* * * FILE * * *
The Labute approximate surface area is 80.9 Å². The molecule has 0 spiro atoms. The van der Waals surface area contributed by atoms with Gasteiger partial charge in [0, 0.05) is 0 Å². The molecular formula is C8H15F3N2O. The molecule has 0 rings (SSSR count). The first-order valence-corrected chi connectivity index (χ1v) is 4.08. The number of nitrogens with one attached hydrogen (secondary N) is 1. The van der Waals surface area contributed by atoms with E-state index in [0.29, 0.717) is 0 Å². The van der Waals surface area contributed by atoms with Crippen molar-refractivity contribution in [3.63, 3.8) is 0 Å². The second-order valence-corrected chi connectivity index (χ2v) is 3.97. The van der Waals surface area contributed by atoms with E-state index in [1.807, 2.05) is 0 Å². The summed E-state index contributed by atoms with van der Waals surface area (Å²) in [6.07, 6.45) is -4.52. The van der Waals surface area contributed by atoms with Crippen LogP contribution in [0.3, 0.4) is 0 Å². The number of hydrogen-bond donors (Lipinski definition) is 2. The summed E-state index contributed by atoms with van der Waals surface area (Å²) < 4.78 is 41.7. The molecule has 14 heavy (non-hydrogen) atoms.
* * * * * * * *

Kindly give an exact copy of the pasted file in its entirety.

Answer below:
The Labute approximate surface area is 80.9 Å². The molecule has 0 spiro atoms. The van der Waals surface area contributed by atoms with Gasteiger partial charge in [0, 0.05) is 0 Å². The molecular formula is C8H15F3N2O. The molecule has 0 rings (SSSR count). The first-order valence-corrected chi connectivity index (χ1v) is 4.08. The number of nitrogens with one attached hydrogen (secondary N) is 1. The van der Waals surface area contributed by atoms with E-state index in [0.29, 0.717) is 0 Å². The van der Waals surface area contributed by atoms with Crippen molar-refractivity contribution in [3.63, 3.8) is 0 Å². The second-order valence-corrected chi connectivity index (χ2v) is 3.97. The van der Waals surface area contributed by atoms with E-state index in [1.807, 2.05) is 0 Å². The summed E-state index contributed by atoms with van der Waals surface area (Å²) in [6.07, 6.45) is -4.52. The van der Waals surface area contributed by atoms with Crippen LogP contribution in [0.3, 0.4) is 0 Å². The number of hydrogen-bond donors (Lipinski definition) is 2. The summed E-state index contributed by atoms with van der Waals surface area (Å²) < 4.78 is 41.7. The molecule has 14 heavy (non-hydrogen) atoms.